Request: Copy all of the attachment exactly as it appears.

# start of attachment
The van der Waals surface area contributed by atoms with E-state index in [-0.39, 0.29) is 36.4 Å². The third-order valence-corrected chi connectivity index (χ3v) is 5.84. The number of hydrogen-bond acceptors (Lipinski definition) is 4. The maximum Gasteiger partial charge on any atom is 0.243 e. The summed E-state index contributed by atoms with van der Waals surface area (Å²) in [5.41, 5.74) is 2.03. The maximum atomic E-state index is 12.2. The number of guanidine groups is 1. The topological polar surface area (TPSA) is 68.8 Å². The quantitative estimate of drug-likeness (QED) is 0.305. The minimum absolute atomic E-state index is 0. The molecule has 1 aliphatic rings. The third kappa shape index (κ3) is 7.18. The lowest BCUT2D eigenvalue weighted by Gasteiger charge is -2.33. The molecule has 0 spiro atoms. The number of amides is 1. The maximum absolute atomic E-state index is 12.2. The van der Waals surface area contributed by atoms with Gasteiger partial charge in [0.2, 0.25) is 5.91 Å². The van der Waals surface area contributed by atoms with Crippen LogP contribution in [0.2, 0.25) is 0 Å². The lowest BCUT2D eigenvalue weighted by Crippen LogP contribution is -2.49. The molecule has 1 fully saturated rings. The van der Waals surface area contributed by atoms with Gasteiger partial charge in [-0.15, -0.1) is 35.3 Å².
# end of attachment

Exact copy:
The van der Waals surface area contributed by atoms with E-state index in [-0.39, 0.29) is 36.4 Å². The third-order valence-corrected chi connectivity index (χ3v) is 5.84. The number of hydrogen-bond acceptors (Lipinski definition) is 4. The maximum Gasteiger partial charge on any atom is 0.243 e. The summed E-state index contributed by atoms with van der Waals surface area (Å²) in [5.41, 5.74) is 2.03. The maximum atomic E-state index is 12.2. The number of guanidine groups is 1. The topological polar surface area (TPSA) is 68.8 Å². The quantitative estimate of drug-likeness (QED) is 0.305. The minimum absolute atomic E-state index is 0. The molecule has 1 aliphatic rings. The third kappa shape index (κ3) is 7.18. The lowest BCUT2D eigenvalue weighted by Gasteiger charge is -2.33. The molecule has 0 spiro atoms. The number of amides is 1. The maximum absolute atomic E-state index is 12.2. The van der Waals surface area contributed by atoms with Gasteiger partial charge in [0.2, 0.25) is 5.91 Å². The van der Waals surface area contributed by atoms with Crippen LogP contribution in [0.2, 0.25) is 0 Å². The lowest BCUT2D eigenvalue weighted by Crippen LogP contribution is -2.49. The molecule has 1 fully saturated rings. The van der Waals surface area contributed by atoms with Gasteiger partial charge in [-0.15, -0.1) is 35.3 Å².